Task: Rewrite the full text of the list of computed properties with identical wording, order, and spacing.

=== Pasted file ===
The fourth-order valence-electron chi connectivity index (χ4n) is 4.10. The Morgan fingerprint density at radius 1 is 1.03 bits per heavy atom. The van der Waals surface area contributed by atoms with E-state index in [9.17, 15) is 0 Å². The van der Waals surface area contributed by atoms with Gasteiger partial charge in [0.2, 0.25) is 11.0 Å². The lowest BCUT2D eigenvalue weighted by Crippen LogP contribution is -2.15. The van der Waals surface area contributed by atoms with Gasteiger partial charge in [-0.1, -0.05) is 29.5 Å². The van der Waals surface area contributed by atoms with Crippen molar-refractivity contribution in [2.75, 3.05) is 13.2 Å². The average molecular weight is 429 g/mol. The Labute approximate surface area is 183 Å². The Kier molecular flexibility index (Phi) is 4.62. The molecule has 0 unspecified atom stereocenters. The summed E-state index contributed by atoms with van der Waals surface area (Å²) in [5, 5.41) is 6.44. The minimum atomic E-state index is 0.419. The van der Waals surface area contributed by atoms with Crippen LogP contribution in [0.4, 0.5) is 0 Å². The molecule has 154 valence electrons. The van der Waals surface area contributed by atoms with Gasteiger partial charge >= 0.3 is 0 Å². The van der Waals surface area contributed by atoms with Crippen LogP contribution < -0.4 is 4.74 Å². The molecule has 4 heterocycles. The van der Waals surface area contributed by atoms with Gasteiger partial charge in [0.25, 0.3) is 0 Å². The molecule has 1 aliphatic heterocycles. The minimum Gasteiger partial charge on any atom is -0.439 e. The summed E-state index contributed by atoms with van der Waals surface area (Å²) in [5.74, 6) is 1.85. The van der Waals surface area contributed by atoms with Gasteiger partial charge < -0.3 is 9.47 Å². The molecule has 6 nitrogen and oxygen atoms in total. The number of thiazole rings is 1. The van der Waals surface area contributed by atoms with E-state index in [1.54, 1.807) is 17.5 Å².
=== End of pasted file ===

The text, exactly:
The fourth-order valence-electron chi connectivity index (χ4n) is 4.10. The Morgan fingerprint density at radius 1 is 1.03 bits per heavy atom. The van der Waals surface area contributed by atoms with E-state index in [9.17, 15) is 0 Å². The van der Waals surface area contributed by atoms with Gasteiger partial charge in [0.2, 0.25) is 11.0 Å². The lowest BCUT2D eigenvalue weighted by Crippen LogP contribution is -2.15. The van der Waals surface area contributed by atoms with Gasteiger partial charge in [-0.1, -0.05) is 29.5 Å². The van der Waals surface area contributed by atoms with Crippen molar-refractivity contribution in [2.75, 3.05) is 13.2 Å². The average molecular weight is 429 g/mol. The Labute approximate surface area is 183 Å². The Kier molecular flexibility index (Phi) is 4.62. The molecule has 0 unspecified atom stereocenters. The summed E-state index contributed by atoms with van der Waals surface area (Å²) in [5, 5.41) is 6.44. The minimum atomic E-state index is 0.419. The van der Waals surface area contributed by atoms with Crippen LogP contribution in [0.4, 0.5) is 0 Å². The molecule has 154 valence electrons. The van der Waals surface area contributed by atoms with Gasteiger partial charge >= 0.3 is 0 Å². The van der Waals surface area contributed by atoms with Crippen LogP contribution < -0.4 is 4.74 Å². The molecule has 4 heterocycles. The van der Waals surface area contributed by atoms with Gasteiger partial charge in [0.25, 0.3) is 0 Å². The molecule has 1 aliphatic heterocycles. The minimum Gasteiger partial charge on any atom is -0.439 e. The summed E-state index contributed by atoms with van der Waals surface area (Å²) in [5.74, 6) is 1.85. The van der Waals surface area contributed by atoms with Gasteiger partial charge < -0.3 is 9.47 Å². The molecule has 6 nitrogen and oxygen atoms in total. The number of thiazole rings is 1. The van der Waals surface area contributed by atoms with E-state index in [1.54, 1.807) is 17.5 Å².